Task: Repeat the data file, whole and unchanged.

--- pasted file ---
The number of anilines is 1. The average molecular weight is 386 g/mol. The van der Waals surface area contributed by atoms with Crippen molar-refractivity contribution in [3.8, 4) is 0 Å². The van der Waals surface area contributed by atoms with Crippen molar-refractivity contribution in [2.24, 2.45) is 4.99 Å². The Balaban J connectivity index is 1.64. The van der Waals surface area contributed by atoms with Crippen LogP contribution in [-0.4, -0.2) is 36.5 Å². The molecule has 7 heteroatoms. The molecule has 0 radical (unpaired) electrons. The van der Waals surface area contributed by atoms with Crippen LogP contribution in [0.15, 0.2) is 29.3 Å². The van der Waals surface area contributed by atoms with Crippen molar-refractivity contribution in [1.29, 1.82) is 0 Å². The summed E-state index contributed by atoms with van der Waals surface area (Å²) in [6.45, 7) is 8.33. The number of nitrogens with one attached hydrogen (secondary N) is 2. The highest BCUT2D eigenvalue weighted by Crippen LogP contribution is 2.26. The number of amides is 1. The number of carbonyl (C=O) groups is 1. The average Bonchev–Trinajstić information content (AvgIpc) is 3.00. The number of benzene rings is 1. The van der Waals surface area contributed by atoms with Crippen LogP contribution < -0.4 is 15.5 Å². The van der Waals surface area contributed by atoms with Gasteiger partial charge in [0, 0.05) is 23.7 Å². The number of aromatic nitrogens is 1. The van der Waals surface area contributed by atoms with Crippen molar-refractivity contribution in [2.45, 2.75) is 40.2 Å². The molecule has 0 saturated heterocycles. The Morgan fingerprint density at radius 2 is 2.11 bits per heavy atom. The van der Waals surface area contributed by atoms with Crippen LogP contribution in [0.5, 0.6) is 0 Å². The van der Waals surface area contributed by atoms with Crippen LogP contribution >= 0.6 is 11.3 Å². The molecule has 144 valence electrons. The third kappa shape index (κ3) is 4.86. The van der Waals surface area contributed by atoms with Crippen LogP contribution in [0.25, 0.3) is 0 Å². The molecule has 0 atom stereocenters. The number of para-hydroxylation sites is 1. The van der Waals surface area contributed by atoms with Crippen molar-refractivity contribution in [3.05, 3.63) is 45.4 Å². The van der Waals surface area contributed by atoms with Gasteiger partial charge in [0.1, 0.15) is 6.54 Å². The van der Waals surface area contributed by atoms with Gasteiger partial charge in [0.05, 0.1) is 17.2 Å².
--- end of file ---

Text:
The number of anilines is 1. The average molecular weight is 386 g/mol. The van der Waals surface area contributed by atoms with Crippen molar-refractivity contribution in [3.8, 4) is 0 Å². The van der Waals surface area contributed by atoms with Crippen molar-refractivity contribution in [2.24, 2.45) is 4.99 Å². The Balaban J connectivity index is 1.64. The van der Waals surface area contributed by atoms with Crippen LogP contribution in [-0.4, -0.2) is 36.5 Å². The molecule has 7 heteroatoms. The molecule has 0 radical (unpaired) electrons. The van der Waals surface area contributed by atoms with Crippen LogP contribution in [0.15, 0.2) is 29.3 Å². The van der Waals surface area contributed by atoms with Crippen molar-refractivity contribution in [1.29, 1.82) is 0 Å². The summed E-state index contributed by atoms with van der Waals surface area (Å²) in [6.45, 7) is 8.33. The number of nitrogens with one attached hydrogen (secondary N) is 2. The highest BCUT2D eigenvalue weighted by Crippen LogP contribution is 2.26. The number of amides is 1. The number of carbonyl (C=O) groups is 1. The average Bonchev–Trinajstić information content (AvgIpc) is 3.00. The number of benzene rings is 1. The van der Waals surface area contributed by atoms with Crippen LogP contribution < -0.4 is 15.5 Å². The van der Waals surface area contributed by atoms with Gasteiger partial charge in [0, 0.05) is 23.7 Å². The number of aromatic nitrogens is 1. The van der Waals surface area contributed by atoms with Crippen molar-refractivity contribution in [2.45, 2.75) is 40.2 Å². The molecule has 0 saturated heterocycles. The Morgan fingerprint density at radius 2 is 2.11 bits per heavy atom. The van der Waals surface area contributed by atoms with Crippen LogP contribution in [0.5, 0.6) is 0 Å². The van der Waals surface area contributed by atoms with Crippen LogP contribution >= 0.6 is 11.3 Å². The molecule has 144 valence electrons. The third kappa shape index (κ3) is 4.86. The van der Waals surface area contributed by atoms with Crippen LogP contribution in [0.25, 0.3) is 0 Å². The molecule has 0 atom stereocenters. The number of para-hydroxylation sites is 1. The van der Waals surface area contributed by atoms with Crippen molar-refractivity contribution in [3.05, 3.63) is 45.4 Å². The van der Waals surface area contributed by atoms with Gasteiger partial charge in [0.1, 0.15) is 6.54 Å². The van der Waals surface area contributed by atoms with Gasteiger partial charge in [0.05, 0.1) is 17.2 Å².